Genetic and genomic studies have enhanced our understanding of complex neurodegenerative diseases that exert a devastating impact on individuals and society. One such disease, age-related macular degeneration (AMD), is a major cause of progressive and debilitating visual impairment. Since the pioneering discovery in 2005 of complement factor H (CFH) as a major AMD susceptibility gene, extensive investigations have confirmed 19 additional genetic risk loci, and more are anticipated. In addition to common variants identified by now-conventional genome-wide association studies, targeted genomic sequencing and exome-chip analyses are uncovering rare variant alleles of high impact. Here, we provide a critical review of the ongoing genetic studies and of common and rare risk variants at a total of 20 susceptibility loci, which together explain 40-60% of the disease heritability but provide limited power for diagnostic testing of disease risk. Identification of these susceptibility loci has begun to untangle the complex biological pathways underlying AMD pathophysiology, pointing to new testable paradigms for treatment.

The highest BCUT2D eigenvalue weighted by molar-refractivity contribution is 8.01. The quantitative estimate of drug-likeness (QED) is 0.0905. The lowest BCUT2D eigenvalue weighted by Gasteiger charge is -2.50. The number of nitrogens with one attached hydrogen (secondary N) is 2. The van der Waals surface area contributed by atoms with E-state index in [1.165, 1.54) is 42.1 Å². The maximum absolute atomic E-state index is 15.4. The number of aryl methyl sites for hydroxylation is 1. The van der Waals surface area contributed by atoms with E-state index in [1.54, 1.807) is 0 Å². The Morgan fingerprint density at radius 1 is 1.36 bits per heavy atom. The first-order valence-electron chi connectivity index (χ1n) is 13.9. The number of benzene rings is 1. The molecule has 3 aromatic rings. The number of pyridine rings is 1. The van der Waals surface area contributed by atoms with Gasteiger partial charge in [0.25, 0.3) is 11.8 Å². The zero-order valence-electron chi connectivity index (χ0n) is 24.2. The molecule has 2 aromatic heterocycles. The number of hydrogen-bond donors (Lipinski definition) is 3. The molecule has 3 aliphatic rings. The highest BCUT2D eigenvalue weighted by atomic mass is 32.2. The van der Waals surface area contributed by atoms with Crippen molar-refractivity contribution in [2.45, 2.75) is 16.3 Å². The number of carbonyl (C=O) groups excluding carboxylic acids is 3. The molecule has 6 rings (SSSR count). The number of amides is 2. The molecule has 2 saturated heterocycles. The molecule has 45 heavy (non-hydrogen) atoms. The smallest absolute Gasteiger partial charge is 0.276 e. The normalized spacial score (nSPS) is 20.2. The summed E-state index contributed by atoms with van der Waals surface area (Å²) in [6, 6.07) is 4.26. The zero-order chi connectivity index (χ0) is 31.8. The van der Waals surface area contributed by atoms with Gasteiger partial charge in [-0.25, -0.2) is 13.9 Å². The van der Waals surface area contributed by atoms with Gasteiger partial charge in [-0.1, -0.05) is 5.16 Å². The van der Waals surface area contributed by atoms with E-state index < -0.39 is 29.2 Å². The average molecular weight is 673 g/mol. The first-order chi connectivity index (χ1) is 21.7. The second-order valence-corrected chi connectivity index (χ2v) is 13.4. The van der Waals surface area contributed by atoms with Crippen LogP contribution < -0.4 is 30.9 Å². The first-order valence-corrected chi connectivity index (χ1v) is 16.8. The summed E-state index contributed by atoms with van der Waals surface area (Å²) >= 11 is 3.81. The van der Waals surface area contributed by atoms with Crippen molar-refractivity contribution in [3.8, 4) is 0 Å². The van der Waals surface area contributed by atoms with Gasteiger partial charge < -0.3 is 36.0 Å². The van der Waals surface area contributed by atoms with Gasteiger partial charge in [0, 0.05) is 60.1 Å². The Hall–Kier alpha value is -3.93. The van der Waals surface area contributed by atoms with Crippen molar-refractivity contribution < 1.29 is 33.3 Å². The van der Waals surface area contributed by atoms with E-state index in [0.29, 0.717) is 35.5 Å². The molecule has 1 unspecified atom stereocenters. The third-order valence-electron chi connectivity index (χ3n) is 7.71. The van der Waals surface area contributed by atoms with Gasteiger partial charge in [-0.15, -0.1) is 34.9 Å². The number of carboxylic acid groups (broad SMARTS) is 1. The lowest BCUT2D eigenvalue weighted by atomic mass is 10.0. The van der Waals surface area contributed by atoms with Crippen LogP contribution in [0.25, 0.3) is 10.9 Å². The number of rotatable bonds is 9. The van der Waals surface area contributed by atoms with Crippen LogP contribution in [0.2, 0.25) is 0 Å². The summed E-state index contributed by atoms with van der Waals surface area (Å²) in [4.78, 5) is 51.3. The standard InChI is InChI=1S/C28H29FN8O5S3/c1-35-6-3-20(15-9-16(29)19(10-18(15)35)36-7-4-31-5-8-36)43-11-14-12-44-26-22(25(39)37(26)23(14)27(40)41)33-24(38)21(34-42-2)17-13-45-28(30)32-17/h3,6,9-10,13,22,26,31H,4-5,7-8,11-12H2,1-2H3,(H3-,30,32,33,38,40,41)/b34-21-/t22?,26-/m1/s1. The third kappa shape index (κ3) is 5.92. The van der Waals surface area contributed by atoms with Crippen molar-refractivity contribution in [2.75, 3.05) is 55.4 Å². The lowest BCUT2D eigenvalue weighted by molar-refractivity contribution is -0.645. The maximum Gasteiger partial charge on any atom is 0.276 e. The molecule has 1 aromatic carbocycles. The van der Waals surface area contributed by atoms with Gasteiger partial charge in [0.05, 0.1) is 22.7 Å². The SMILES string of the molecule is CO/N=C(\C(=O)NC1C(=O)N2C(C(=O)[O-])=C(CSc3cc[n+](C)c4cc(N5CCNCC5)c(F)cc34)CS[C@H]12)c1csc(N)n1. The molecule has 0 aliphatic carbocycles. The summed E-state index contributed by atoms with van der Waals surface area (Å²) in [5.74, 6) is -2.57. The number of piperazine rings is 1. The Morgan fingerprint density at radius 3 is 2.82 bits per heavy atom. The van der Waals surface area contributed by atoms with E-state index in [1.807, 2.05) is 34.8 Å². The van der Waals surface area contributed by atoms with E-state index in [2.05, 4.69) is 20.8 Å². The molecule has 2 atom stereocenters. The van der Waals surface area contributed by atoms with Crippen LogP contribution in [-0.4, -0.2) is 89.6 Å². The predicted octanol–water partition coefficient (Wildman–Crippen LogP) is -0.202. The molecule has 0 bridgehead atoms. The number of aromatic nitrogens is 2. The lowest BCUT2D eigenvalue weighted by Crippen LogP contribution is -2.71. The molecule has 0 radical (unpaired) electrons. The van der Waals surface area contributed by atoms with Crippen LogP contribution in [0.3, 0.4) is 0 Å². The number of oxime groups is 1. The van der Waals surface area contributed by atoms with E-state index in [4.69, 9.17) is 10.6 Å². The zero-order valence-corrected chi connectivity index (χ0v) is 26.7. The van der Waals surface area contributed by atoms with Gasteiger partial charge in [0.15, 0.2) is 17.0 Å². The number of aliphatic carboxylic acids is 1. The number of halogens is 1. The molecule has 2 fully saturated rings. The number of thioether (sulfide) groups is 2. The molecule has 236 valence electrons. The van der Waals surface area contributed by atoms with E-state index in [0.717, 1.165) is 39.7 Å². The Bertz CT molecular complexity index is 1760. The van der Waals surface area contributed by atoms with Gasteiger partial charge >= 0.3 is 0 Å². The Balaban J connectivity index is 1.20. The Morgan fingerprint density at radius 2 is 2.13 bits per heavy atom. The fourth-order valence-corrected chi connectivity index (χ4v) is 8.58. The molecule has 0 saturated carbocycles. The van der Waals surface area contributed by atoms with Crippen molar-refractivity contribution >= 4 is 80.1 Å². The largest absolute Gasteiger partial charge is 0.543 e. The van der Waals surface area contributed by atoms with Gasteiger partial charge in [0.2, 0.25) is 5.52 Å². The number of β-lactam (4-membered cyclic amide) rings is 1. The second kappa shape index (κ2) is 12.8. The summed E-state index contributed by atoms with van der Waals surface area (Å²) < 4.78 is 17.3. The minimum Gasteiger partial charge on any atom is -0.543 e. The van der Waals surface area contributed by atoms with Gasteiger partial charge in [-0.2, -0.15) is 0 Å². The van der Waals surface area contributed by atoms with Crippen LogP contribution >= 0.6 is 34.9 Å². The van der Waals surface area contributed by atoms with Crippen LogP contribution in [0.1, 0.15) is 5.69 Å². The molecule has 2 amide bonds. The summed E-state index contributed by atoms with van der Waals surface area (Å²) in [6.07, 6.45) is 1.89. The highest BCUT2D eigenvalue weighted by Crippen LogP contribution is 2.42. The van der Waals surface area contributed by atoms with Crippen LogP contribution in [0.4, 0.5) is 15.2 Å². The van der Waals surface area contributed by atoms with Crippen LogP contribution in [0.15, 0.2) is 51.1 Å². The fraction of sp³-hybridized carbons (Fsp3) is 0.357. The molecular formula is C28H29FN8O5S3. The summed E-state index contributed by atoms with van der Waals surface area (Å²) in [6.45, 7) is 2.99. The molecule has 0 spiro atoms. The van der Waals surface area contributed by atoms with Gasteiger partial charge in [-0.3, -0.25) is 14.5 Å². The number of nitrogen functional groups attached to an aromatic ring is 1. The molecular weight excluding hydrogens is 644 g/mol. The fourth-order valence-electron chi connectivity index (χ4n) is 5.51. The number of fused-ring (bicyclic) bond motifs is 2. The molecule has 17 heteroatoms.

Keywords: blindness; complex disease; genetic susceptibility; neurodegeneration; retina.